Hanbys Corner, Delaware

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Hanbys Corner, Delaware
Unincorporated community
Hanbys Corner is located in Delaware
Hanbys Corner
Hanbys Corner
Hanbys Corner is located in the US
Hanbys Corner
Hanbys Corner
Coordinates: 39°49′21″N 75°29′14″W / 39.82250°N 75.48722°W / 39.82250; -75.48722Coordinates: 39°49′21″N 75°29′14″W / 39.82250°N 75.48722°W / 39.82250; -75.48722
Country United States
State Delaware
County New Castle
Elevation 308 ft (94 m)
Time zone Eastern (EST) (UTC-5)
 • Summer (DST) EDT (UTC-4)
Area code(s) 302
GNIS feature ID 214051[1]

Hanbys Corner is an unincorporated community in New Castle County, Delaware, United States. It is located at the intersection of Delaware Route 3 (Marsh Road) and Delaware Route 92 (Naamans Road), in Brandywine Hundred.[1][2] The area is named for Richard G. Hanby, who first purchased the 125-acre (0.51 km2) parcel from the descendants of William Penn in 1753.[3] His descendants included several notable figures in the local political scene including Samuel Winfield Hanby (1817-1892) who was elected as a State Representative in 1874, Jacob Klose Hanby (1839-1932) who was Samuel's son and was elected State Representative in 1904, Robert Johnson Hanby (1834-1898), who served in the 124th PA infantry during the Civil War and was elected State Senator in 1896, and Florence Wood Hanby (1870-1963), who was Robert's daughter-in-law and was the first woman elected to the Delaware House of Representatives in 1924.[4] In addition Wayne Hanby and James Hanby have both served as Justices of the Peace for New Castle County.[citation needed] The last Hanby to occupy the property, Albert T. Hanby (1881-1947), another son of Samuel, attended West Chester State College before getting his law degree from Penn Law School. Albert became a Philadelphia lawyer and left his farm at Hanby's Corner to be used for the good of "all the children in Delaware". He and his wife created a foundation in 1945 to protect the property from further development.[3] Today the YMCA operates their Hanby Camp there, and the trust provide scholarships for kids who might not otherwise be able to attend. In 2007 that support was over $70,000.[citation needed]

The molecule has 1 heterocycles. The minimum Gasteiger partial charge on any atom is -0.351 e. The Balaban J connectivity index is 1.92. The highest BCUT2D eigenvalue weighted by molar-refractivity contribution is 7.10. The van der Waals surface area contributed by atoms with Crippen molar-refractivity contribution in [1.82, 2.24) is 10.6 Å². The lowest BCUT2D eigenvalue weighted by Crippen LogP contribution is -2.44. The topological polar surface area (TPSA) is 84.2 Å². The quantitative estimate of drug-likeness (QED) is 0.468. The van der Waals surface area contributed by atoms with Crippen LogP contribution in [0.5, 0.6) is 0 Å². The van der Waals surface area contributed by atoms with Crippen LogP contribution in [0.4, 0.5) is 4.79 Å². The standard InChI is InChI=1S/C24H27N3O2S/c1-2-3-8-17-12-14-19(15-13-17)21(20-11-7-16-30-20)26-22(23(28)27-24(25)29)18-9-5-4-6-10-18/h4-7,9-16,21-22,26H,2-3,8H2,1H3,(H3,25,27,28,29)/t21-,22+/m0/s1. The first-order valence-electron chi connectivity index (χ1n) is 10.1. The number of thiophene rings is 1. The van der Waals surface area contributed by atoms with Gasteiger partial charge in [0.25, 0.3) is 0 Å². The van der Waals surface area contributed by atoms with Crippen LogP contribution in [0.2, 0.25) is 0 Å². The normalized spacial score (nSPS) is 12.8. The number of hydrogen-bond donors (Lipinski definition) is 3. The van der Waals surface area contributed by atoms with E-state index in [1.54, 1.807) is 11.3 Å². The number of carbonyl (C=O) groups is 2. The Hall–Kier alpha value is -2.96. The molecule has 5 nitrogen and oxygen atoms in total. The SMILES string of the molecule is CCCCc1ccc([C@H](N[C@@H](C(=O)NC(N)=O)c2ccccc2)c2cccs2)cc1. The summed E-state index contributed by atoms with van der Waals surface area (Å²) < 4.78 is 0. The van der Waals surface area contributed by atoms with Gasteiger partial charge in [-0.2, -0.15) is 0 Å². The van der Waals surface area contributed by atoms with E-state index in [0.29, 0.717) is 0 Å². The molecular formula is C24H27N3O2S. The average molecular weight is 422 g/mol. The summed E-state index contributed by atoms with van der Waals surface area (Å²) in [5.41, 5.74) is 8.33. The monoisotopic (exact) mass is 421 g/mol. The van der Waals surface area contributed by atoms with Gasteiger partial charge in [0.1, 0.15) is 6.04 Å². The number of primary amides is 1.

References[edit]

  1. ^ a b "Hanbys Corner". Geographic Names Information System. United States Geological Survey. 
  2. ^ Delaware Department of Transportation (2008). Delaware Official Transportation Map (PDF) (Map). Dover: Delaware Department of Transportation. Retrieved July 21, 2016. 
  3. ^ a b "Archaeological Survey - Series No. 129" (PDF). Delaware Department of Transportation. 1994. 
  4. ^ Munroe, John A. (1993). History of Delaware. p. 211.